1 in 6 drivers distracted in school zones
One of every six drivers in U.S. school zones is distracted by cell phones, eating, drinking, smoking, reaching, grooming and reading, U.S. researchers say.
The study by Safe Kids USA found that drivers who are not wearing a seatbelt are 34 percent more likely to be distracted than belted drivers, afternoon drivers are 22 percent more likely to be distracted than morning drivers and females are 21 percent more likely to be distracted than males.
Moira Donahue of Safe Kids USA said the study involved more than 40,000 observational road-side surveys conducted by local Safe Kids researchers in 20 locations across the United States.
Use of electronics such as cell phones, personal digital assistants and Smartphones are the leading category of distraction, Donahue said.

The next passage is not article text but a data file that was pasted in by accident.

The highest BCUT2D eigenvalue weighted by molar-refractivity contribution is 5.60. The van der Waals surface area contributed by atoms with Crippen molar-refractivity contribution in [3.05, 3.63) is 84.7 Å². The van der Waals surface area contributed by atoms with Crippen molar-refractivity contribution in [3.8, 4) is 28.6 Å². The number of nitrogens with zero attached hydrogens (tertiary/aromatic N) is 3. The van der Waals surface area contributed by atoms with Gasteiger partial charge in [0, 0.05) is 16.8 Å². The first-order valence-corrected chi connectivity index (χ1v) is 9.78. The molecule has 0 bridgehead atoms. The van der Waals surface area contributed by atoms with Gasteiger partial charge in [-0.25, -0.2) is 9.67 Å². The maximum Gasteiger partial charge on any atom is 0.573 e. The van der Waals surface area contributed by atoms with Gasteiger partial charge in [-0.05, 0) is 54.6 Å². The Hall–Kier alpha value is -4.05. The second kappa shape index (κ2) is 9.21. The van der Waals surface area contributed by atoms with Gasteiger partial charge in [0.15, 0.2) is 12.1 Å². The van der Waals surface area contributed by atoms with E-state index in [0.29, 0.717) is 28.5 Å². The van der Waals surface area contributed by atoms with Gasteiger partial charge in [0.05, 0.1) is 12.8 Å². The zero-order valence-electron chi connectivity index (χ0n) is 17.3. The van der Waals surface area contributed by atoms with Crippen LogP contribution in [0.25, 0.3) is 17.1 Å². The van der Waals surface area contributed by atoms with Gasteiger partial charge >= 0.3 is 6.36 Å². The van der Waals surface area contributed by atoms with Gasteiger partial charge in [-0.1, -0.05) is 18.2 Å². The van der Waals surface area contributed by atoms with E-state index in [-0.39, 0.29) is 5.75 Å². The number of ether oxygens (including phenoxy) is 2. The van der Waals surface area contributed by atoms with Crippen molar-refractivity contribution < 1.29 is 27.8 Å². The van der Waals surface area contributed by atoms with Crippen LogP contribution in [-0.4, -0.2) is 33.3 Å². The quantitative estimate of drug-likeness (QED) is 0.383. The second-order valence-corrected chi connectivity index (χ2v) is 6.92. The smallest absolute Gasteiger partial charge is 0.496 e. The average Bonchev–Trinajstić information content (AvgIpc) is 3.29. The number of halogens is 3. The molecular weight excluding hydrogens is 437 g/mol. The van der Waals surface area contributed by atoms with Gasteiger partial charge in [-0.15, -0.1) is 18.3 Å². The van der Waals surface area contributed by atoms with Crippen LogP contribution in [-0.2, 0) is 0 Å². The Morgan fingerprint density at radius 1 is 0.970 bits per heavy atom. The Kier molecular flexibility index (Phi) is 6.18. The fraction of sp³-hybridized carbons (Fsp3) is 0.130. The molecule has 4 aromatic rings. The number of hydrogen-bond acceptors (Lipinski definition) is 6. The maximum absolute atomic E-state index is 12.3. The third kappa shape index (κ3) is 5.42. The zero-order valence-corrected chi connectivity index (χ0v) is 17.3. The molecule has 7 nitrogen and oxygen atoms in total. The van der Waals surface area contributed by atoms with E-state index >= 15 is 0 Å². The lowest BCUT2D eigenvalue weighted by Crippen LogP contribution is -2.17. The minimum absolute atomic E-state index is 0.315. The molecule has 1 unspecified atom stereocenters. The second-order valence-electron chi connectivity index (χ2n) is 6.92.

The public expects drivers to be on their best behavior when they are near schools, however the new study shows the opposite is true when it comes to distracted driving, Donahue said in a statement.
With recent research demonstrating that the driving skills of a distracted driver are as bad as or worse than an intoxicated driver, the overall relevance of this study is clear. Almost one in six drivers in a school zone behaves like a drunk driver.